笨鸟先飞 – A stupid bird flies first

The chengyu 笨鸟先飞 (bèn niǎo xiān fēi) breaks down to stupid (笨 – bèn) bird (鸟 – niǎo) first (先 – xiān) flies (飞 – fēi). Simply translated in English: a ‘stupid bird flies first’ or ‘the clumsy bird flies early’. These refers to those that have to work hard to compensates for limited ability. Read more about 笨鸟先飞 – A stupid bird flies first[…]

如虎添翼 – Like adding wings to a tiger

What is it? The chengyu 如虎添翼 (rú hǔ tiān yì) breaks down into the words: like (如Rú) tiger (虎hǔ) add (添tiān) wings (翼yì). This translates nicely to “like adding wings to a tiger” in English. Now, what does it mean to add wings to a tiger? As you can tell from other chengyus, the tiger Read more about 如虎添翼 – Like adding wings to a tiger[…]

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成语 – What is a chéngyǔ?

Chéng yǔ (成语) is a type of traditional Chinese idiomatic expression, or simply ‘Chinese idioms’, typically consisting of four characters. It is widely used in Classical Chinese and are still common in vernacular Chinese writing and in the spoken language today. Today, there are between 5,000 and 20,000 chéng yǔ (成语). Made out of four Read more about 成语 – What is a chéngyǔ?[…]

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Learn how to say “Thank You!” in Chinese

When starting to learn Chinese there are certain necessary phrases you need to learn first. And isn’t it better to start with the polite ones? So we’re going to start with a word second in importance only to ‘Ni Hao!’. A word you you will hear frequently throughout your time in China (restaurants, transportation, taking Read more about Learn how to say “Thank You!” in Chinese[…]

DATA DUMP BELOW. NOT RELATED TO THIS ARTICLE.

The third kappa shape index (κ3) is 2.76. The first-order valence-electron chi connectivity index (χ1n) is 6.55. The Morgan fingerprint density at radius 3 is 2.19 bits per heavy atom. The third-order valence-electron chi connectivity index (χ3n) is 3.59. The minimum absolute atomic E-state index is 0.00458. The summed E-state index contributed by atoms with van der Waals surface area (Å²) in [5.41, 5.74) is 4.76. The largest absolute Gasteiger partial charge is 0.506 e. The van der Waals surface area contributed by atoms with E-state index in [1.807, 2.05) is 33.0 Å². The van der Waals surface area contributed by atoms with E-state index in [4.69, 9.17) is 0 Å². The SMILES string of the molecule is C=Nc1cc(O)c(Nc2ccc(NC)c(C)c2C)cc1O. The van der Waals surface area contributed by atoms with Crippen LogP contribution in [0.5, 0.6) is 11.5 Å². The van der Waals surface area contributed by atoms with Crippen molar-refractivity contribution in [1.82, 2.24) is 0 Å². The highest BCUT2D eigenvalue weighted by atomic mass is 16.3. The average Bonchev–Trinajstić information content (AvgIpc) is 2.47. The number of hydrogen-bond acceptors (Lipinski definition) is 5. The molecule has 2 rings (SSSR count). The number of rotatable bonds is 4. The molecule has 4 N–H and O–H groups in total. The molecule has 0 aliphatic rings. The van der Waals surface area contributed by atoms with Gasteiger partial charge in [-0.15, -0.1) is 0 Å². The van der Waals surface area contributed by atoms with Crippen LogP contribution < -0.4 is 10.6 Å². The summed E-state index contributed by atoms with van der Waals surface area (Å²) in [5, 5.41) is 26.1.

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狼多肉少 – Many wolves, little meat

The chéngyǔ 狼多肉少 (láng duō ròu shǎo) literally translates to wolf (狼 láng) many (多 duō) meat (肉 ròu), little (少 shǎo). Or, in more standard English, ‘many wolves, little meat.’ This is one of the more direct chéngyǔ, that doesn’t require a huge background story to understand the meaning. It describes a situation where Read more about 狼多肉少 – Many wolves, little meat[…]

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狗急跳墙 – A nervous dog jumps over the wall

The chéngyǔ 狗急跳墙 (gǒu jí tiào qiáng) breaks down to dog (狗 gǒu) nervous (急 jí) jumps (跳 tiào) wall (墙 qiáng) Or, in more standard English, ‘A nervous dog jumps over the wall.’ While it may make sense on the surface, the true meaning of this chengyu may not perfectly match your first impression. Read more about 狗急跳墙 – A nervous dog jumps over the wall[…]

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画蛇添足 – Drawing a snake and adding legs to it

The chéngyǔ 画蛇添足 (huà shé tiān zú ) breaks down to drawing (画 huà ) snake (蛇shé) add (添tiān) legs/feet (足 zú). In English, we would say “drawing the snake and adding legs to it” or simply “adding legs to a snake.” This chéngyǔ comes from a famous Chinese story from the Warring States (战国 Zhànguó) Read more about 画蛇添足 – Drawing a snake and adding legs to it[…]

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守株待兔 – Holding a tree and waiting for a rabbit

The chéngyǔ 守株待兔 (shǒu zhū dài tù) breaks down to hold (守 shǒu) plant  (株 zhū) wait (待 dài) rabbit (兔 tù). In English, this is translated to ‘holding the tree and waiting for the rabbit’ or ‘keeping watch at the tree awaiting a rabbit.’ During the Spring and Autumn period, there was a farmer Read more about 守株待兔 – Holding a tree and waiting for a rabbit[…]